Paying people right is a great challenge for an organisation, the more so when the organisation is the big public sector comprising the Civil Service, the Parastatal Bodies, the Local Authorities, the Rodrigues Regional Assembly and the Private Secondary Schools, involving some 85000 people in 1300 grades.
A right pay in principle refers to one which the Government can afford (to pay); establishes fair relativities; compensates for the job values; attracts, motivates, and retains people with required skills in required numbers, among other things.
Pay fixation in the public sector in Mauritius is institutionalised. The Pay Research Bureau (PRB) has been set up as a permanent body under the aegis of the Prime Minister’s Office in the wake of recommendations of Salaries Commissioner PCM Sedgwick (1973). It is operational from 1 March 1978 as an independent organisation and acts as a Salaries Commission. Its objects are to regularly review the pay and grading structures and conditions of service in the public sector and make recommendations (in form of PRB Reports) with a view to establishing and maintaining differentials in respect of different categories of skills and levels of responsibility and ensuring that pay in the public sector keeps pace with those of corresponding positions in the private sector and the differentials do not become too wide.
The PRB looks into the salaries of constitutional posts and people employed on contract (advisers) and pensions of retired officers as well.
The total remuneration package comprises the financial (money) and non-financial rewards usually referred to as benefits like paid leaves (local, vacation, sick), passage benefits, duty exemption for the purchase of cars, etc. The pay (package) subtly positions people in the upper, middle or low-income group. The expectations of employees in the context of a salary review are manifold, ranging from fair working conditions, opportunities for career advancement and good pay (movement to next level income group).
The methodology of the PRB is complex and time consuming. Salaries are set on the basis of an evaluation system where understandably compensable factors like qualification requirements, experience and duties, etc., establish the relative job worth. The pay is determined by the job value and a pay structure established taking into consideration, among other things, inflation, movement in market rates, the going rate of pay increases, employee potential, organisational success, the adequacy of existing salaries and very importantly the ability of the Government to pay. It is a long assiduous work and not a quick fix.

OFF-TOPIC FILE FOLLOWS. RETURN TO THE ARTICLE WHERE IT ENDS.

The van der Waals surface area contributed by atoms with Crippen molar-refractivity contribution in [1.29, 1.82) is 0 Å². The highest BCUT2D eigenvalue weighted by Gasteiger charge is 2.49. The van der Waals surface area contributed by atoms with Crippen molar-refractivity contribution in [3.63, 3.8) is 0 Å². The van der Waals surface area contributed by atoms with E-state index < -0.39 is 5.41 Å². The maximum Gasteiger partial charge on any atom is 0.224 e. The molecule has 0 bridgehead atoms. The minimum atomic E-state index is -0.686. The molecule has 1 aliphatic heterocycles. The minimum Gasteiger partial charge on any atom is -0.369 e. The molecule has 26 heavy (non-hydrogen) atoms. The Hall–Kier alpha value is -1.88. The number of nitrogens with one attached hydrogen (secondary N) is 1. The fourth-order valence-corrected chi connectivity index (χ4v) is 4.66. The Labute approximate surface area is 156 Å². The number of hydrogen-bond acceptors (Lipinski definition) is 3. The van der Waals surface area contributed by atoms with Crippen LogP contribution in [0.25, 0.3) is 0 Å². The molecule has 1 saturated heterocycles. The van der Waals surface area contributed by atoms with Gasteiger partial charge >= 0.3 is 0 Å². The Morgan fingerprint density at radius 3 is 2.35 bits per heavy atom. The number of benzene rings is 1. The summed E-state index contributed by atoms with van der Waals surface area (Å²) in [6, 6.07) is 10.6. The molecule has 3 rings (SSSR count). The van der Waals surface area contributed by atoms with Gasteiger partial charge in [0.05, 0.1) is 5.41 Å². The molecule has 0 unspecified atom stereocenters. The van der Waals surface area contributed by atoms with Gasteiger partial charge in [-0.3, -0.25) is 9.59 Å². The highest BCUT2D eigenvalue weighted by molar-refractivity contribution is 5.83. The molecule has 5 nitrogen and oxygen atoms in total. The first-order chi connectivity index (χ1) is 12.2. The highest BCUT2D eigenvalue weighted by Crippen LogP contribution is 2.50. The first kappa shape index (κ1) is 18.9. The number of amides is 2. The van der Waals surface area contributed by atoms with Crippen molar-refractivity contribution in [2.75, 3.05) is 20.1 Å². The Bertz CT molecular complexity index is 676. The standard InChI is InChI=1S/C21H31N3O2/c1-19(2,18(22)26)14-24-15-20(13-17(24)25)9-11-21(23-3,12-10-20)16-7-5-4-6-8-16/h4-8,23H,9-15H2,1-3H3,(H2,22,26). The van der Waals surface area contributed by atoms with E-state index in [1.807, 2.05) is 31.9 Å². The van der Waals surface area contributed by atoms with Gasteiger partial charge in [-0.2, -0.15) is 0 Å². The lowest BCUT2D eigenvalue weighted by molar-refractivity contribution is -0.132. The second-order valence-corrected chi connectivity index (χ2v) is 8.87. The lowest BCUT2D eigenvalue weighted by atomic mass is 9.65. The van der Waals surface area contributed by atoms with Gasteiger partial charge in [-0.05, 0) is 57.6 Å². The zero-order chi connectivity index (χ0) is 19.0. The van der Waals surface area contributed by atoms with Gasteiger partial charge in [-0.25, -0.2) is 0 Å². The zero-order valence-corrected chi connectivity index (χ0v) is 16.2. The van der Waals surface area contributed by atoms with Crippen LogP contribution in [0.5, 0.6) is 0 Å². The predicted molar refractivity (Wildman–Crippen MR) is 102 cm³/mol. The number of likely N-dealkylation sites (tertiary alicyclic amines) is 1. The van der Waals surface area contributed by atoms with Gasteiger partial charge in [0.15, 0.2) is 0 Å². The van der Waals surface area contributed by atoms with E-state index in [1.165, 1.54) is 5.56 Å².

In the evaluation and salary fixation exercises there is no gender discrimination. There is no conscious or unconscious gender bias. A post carries the same pay and benefits for either sex.
To my reading the PRB has through its past eight quinquennial reports met its objectives enunciated above, to periodically change pay and grading and make the government a fair and competitive employer despite changing labour market conditions so much so that the public sector has become very attractive particularly at the lower level (Manual and General Support workers) and middle level (diplomats, degree holders grades) where a relatively larger number of people are willing to join. There are areas where there is dearth of talents particularly at the upper level (professionals, specialist/super specialist doctors, lawyers, etc). The pay package of scarce talents in the private sector seems to be better than in public sector, hence the necessity for the PRB to look into the compensation package at this level differently in line with its stated objectives.
Many stakeholders including union leaders consent to the primordial role played by the PRB since its inception. I am confident that the PRB transcends ordinary notions of pay (across the board increases) and that the 2016 PRB Report, scheduled to be published in the coming weeks, will pay people right.
Source: PRB Reports
* Published in print edition on 25 March 2016